Full of Oscar-season intentions, Clint Eastwood's J. Edgar faces an uphill battle at the box office: young moviegoers have no clue who Hoover is or was, older audiences may be put off by Dustin Lance Black's non-linear screenplay and its fluid sense of time and place. There is already talk of Best Picture, Best Director and Best Actor nominations for the film, Eastwood and star Leonardo DiCaprio—hot air that will cool off during the films leviathan 137-minute running time. Eastwood's on-time and under-budget methods have always played better with aging critics and Academy insiders than they have with moviegoers (really, when people head to the movies, how often do they think "Gosh, I want to see something that was shot on-time and under-budget"?), but J. Edgar represents a low point no Eastwood aficionado can ignore.
It would be one thing if J. Edgar, Clint Eastwood's bio-pic of FBI head J. Edgar Hoover, were merely another Eastwood film shot in the cloudy, patent-medicine weak-tea sepia tones of a Ken Burns production, with its minor-key piano chords and historically appropriate pop songs. It would be another thing if J. Edgar were simply another Leonardo DiCaprio film where the star—through makeup and miracles—portrays another complex American legend whose public persona was only the smallest part of his complex life, as the actor did in the Martin Scorsese-directed The Aviator. But between Eastwood's direction and Dustin Lance Black's screenplay, what you feel leaking off the screen in every scene is missed opportunity. This material could have inspired a serious and artistic examination of the role of law and intelligence in America, of the toxic nature of secrets, or of how desperate times demand desperate measures—and make public servants into desperate (and dangerous) men. Instead, J. Edgar functions as a Wikipedia page dipped in makeup, an assemblage of half-truths, gossip, innuendo and the occasional historical fact, all drenched in latex and drained of color. It's the cinematic equivalent of the animatronic Lincoln at Disney's Hall of the Presidents: stiff, jerky, mechanical, fake.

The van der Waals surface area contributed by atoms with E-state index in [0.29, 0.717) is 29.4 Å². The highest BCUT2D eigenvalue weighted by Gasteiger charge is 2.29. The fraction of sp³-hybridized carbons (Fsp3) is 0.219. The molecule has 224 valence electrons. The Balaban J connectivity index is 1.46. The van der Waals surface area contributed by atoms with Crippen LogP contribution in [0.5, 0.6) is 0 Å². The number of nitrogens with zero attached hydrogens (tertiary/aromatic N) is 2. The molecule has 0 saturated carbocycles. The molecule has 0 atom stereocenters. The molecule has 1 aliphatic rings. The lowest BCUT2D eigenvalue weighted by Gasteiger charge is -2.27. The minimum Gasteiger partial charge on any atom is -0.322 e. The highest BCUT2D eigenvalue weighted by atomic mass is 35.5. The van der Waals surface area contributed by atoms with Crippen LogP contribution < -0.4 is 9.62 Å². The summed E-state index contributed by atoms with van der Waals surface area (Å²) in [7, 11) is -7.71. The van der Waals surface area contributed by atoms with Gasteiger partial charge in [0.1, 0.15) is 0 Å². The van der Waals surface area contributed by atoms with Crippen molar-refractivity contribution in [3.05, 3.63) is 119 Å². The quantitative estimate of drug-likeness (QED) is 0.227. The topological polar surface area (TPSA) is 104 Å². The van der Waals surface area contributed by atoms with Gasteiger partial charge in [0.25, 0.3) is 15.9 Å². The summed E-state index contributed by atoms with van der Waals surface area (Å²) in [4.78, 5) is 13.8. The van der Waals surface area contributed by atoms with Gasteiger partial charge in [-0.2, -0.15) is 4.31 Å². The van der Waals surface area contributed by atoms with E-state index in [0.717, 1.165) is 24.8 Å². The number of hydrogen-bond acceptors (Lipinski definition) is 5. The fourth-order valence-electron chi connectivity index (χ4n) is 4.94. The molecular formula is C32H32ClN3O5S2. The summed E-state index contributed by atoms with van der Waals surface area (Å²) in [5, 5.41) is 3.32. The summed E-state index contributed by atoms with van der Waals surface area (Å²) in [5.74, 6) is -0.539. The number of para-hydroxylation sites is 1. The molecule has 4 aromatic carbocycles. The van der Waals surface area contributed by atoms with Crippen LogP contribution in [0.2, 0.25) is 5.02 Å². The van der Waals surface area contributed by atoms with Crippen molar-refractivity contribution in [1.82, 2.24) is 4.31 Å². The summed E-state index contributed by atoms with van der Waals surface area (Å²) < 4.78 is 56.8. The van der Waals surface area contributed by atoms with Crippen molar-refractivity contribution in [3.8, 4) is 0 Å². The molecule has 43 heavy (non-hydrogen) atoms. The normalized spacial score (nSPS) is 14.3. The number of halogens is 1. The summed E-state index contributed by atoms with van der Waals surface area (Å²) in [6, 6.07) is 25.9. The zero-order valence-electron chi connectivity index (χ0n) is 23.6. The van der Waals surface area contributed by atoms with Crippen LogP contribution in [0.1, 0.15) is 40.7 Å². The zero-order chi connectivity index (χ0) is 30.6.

Moving from Hoover's early days at the Bureau of Investigation-which was, in 1919, a part of the Justice Department with no funding, few police powers and not even the capability to make arrests or carry firearms—J. Edgar follows Hoover's life all the way to the '70s, where he served under Nixon and died while still head of the Federal Bureau of Investigation as we know it today. The framing device is that Hoover, eager to set the record straight—or, rather, straight by his standards—is dictating his memoirs to a succession of young agents over a timespan of decades. The irony, of course, is that Hoover's job demands projecting a public image, and public images demand private compromises. Hoover, it seems, didn't do the things he said he did, and did many things he never speaks of. But there are throwaway bits in James Ellroy's American Tabloid that say more about the real Hoover than all of Eastwood's purported life story here. Hoover was convinced organized crime was fiction in the '50s—which it was not—and obsessed with finding communist agitators in the Civil Rights movement, motivated by pure racism. For 50 years, he had the power of warrantless wiretaps, relationships with the press, a fiction-fabricating media-machine and all of the force of the Federal Government. Eastwood's film and Dustin Lance Black's screenplay shove all these big (and currently relevant) questions aside for fluff. Their major concern: was Hoover really a closeted homosexual and occasional cross-dresser?